Three UK sites in running to host first Rolls-Royce SMR factory

19 December 2022

Rolls-Royce SMR has shortlisted three sites in the UK to host its first factory for producing components for a fleet of small modular reactors (SMRs). The factory - the location of which is expected to be announced early next year - will manufacture the heavy pressure vessels.

How a Rolls-Royce SMR might look (Image: Rolls-Royce)

The final shortlist comprises: the International Advanced Manufacturing Park (IAMP) in Sunderland, South Tyneside in North East England; Teesworks, Redcar, in Teesside also in North East England; and Gateway, Deeside, in North Wales.

Rolls-Royce SMR said the selection of the three potential sites was made following a series of visits and further assessments of each site's suitability to host the heavy pressure vessels factory.

The factory - costing GBP100-200 million (USD121-242 million) - is expected to be around 23,000 square metres in size and will create more than 200 permanent roles.

"This is part of the process to build the first of at least three factories that will manufacture components for a fleet of small modular reactors and will present an incredible opportunity for a region of the UK," said Rolls-Royce SMR CEO Tom Samson. "Our power stations will be built in British factories situated in the north of England or Wales and will generate tens of thousands of long-term highly skilled jobs - accelerating regional economic growth."

In July, Rolls-Royce SMR announced six potential locations for the factory, picked from more than 100 submissions from local enterprise partnerships and development agencies. They were: Sunderland in Tyne and Wear, Richmond in North Yorkshire, Deeside in Wales, Ferrybridge in Yorkshire, Stallingborough in Lincolnshire and Carlisle in Cumbria. In October, two more locations - Deeside and Teesworks - were added after the sites met the shortlist criteria.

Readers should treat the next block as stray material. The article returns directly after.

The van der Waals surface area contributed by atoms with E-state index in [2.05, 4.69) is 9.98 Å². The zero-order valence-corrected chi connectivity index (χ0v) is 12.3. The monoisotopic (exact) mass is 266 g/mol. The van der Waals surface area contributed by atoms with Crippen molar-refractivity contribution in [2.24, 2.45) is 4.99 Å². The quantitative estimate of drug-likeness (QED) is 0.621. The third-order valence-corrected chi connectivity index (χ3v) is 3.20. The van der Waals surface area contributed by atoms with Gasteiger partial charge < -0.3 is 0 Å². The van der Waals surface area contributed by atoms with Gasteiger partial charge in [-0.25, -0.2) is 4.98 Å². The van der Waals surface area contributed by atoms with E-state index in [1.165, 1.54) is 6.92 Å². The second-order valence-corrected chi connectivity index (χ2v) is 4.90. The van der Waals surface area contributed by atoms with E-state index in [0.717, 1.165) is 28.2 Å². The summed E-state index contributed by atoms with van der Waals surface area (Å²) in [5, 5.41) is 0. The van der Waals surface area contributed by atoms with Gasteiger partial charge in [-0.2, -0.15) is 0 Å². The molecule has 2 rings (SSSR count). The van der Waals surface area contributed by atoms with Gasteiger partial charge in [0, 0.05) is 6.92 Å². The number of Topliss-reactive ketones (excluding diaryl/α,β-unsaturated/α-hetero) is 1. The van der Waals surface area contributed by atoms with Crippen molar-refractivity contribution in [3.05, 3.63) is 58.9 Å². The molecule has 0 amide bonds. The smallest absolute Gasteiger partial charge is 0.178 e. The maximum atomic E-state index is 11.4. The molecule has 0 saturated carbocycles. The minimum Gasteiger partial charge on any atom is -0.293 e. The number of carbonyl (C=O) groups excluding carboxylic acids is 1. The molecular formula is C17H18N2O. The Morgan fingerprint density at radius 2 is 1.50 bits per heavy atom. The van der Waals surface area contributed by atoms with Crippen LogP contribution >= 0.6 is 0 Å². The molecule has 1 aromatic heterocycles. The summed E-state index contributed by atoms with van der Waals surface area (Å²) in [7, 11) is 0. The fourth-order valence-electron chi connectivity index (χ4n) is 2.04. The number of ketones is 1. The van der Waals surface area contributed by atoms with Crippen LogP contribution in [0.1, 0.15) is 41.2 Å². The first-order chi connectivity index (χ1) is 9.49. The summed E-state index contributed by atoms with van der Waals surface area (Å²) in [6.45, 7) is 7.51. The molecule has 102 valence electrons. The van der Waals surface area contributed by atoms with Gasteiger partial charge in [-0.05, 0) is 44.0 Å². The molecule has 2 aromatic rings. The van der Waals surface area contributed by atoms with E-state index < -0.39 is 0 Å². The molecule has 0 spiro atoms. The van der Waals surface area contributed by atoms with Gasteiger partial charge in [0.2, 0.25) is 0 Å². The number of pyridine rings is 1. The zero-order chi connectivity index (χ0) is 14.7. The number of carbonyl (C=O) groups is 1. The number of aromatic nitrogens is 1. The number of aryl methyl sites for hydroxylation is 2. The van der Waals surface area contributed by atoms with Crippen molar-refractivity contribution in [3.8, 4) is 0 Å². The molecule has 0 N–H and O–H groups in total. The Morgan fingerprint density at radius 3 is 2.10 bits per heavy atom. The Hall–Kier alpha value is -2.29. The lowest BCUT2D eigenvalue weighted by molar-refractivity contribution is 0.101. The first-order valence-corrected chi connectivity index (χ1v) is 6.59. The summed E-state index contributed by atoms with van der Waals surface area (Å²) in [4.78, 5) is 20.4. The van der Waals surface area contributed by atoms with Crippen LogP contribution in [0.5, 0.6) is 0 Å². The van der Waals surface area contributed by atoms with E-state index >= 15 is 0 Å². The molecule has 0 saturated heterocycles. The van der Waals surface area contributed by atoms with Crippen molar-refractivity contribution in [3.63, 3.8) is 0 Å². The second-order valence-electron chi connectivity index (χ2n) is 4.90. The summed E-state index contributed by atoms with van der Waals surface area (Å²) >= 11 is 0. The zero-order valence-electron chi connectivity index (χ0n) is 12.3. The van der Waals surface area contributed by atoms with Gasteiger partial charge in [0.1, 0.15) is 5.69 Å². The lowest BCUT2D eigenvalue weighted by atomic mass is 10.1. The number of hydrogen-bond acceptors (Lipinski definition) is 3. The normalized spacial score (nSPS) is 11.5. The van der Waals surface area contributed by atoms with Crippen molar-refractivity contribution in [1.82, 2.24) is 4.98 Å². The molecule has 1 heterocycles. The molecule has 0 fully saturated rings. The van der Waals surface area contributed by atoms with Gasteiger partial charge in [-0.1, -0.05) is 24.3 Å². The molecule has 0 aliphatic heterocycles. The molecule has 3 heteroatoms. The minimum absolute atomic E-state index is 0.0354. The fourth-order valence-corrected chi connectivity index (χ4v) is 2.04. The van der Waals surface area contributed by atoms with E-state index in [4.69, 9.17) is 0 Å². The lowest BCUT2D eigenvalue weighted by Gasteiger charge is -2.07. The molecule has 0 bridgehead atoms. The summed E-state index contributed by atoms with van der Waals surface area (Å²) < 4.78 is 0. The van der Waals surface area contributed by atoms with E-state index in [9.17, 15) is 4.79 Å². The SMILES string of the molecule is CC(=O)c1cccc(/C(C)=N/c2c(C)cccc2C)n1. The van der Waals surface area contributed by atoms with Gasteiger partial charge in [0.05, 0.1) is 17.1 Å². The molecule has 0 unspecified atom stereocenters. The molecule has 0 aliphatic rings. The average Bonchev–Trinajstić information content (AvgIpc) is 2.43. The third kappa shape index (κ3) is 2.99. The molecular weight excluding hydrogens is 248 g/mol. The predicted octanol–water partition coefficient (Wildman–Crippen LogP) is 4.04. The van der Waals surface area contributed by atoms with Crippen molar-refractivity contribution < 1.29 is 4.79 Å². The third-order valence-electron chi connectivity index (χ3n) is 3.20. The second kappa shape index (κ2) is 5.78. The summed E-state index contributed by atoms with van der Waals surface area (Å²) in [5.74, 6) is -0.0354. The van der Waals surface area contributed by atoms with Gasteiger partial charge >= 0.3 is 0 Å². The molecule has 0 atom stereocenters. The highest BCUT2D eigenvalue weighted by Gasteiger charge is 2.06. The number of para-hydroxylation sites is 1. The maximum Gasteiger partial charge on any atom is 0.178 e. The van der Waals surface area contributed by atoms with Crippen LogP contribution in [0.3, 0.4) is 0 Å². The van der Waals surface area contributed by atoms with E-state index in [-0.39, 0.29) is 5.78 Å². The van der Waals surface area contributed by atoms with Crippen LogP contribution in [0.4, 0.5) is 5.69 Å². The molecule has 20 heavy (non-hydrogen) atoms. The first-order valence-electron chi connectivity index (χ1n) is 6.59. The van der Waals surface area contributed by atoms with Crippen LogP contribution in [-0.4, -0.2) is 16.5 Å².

The company will decide on the location early next year after final evaluations and detailed assessments are made against the requirements and criteria for the factory, which will manufacture and assemble some of the largest and most complex components of the Rolls-Royce SMR power plant.

"To ensure commercial processes move in parallel, negotiations will be initiated when Rolls-Royce SMR has entered formal discussions on deployment with the government," it added.

The other two factories will manufacture civils modules and mechanical electrical and plumbing (MEP) modules - which will be transported to sites and assembled into a nuclear power plant.

"All of the initial responses will be retained and separate selection processes will be run for the following two factory locations (civils modules and MEP modules)," Rolls-Royce SMR said.

The Rolls-Royce SMR design was accepted for Generic Design Assessment review in March with the UK's Department for Business, Energy and Industrial Strategy asking the Office for Nuclear Regulation along with the environment regulators for England and Wales to begin the process.

To minimise the construction phase of the programme, the Rolls-Royce SMR is fully modularised with the reactor, about 16 metres by 4 metres, able to be transported by road, rail or sea. Targeting a 500-day modular build, the firm says this concept minimises the onsite time and effort required to construct and build the plant, with about 90% of manufacturing and assembly activities carried out in factory conditions.

In November, Rolls-Royce SMR announced that a siting assessment review had identified a range of existing nuclear power plant sites in the UK that could potentially host its SMRs, with four sites owned by the Nuclear Decommissioning Authority prioritised.

Researched and written by World Nuclear News